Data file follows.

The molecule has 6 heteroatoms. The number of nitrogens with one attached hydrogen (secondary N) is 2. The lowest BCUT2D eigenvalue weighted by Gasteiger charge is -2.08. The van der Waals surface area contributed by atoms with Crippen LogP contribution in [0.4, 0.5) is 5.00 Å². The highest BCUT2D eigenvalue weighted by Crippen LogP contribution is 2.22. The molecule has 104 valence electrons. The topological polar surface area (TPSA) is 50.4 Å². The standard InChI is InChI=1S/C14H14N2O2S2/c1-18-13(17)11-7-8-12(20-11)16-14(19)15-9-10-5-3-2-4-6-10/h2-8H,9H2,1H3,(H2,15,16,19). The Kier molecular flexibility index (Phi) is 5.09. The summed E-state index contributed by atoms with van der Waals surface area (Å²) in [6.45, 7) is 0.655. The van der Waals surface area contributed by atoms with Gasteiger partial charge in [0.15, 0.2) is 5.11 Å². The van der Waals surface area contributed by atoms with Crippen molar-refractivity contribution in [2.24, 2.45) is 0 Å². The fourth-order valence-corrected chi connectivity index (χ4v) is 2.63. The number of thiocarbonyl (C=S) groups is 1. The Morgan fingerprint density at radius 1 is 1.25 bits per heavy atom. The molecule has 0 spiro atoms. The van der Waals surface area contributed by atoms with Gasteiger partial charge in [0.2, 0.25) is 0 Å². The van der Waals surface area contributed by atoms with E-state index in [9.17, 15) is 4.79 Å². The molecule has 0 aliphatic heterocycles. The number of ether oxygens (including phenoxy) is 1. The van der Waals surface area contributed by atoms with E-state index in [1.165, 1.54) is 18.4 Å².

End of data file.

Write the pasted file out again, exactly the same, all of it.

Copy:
The molecule has 6 heteroatoms. The number of nitrogens with one attached hydrogen (secondary N) is 2. The lowest BCUT2D eigenvalue weighted by Gasteiger charge is -2.08. The van der Waals surface area contributed by atoms with Crippen LogP contribution in [0.4, 0.5) is 5.00 Å². The highest BCUT2D eigenvalue weighted by Crippen LogP contribution is 2.22. The molecule has 104 valence electrons. The topological polar surface area (TPSA) is 50.4 Å². The standard InChI is InChI=1S/C14H14N2O2S2/c1-18-13(17)11-7-8-12(20-11)16-14(19)15-9-10-5-3-2-4-6-10/h2-8H,9H2,1H3,(H2,15,16,19). The Kier molecular flexibility index (Phi) is 5.09. The summed E-state index contributed by atoms with van der Waals surface area (Å²) in [6.45, 7) is 0.655. The van der Waals surface area contributed by atoms with Gasteiger partial charge in [0.15, 0.2) is 5.11 Å². The van der Waals surface area contributed by atoms with Crippen molar-refractivity contribution in [2.24, 2.45) is 0 Å². The fourth-order valence-corrected chi connectivity index (χ4v) is 2.63. The number of thiocarbonyl (C=S) groups is 1. The Morgan fingerprint density at radius 1 is 1.25 bits per heavy atom. The molecule has 0 spiro atoms. The van der Waals surface area contributed by atoms with Gasteiger partial charge in [0.2, 0.25) is 0 Å². The van der Waals surface area contributed by atoms with E-state index in [9.17, 15) is 4.79 Å². The molecule has 0 aliphatic heterocycles. The number of ether oxygens (including phenoxy) is 1. The van der Waals surface area contributed by atoms with E-state index in [1.165, 1.54) is 18.4 Å².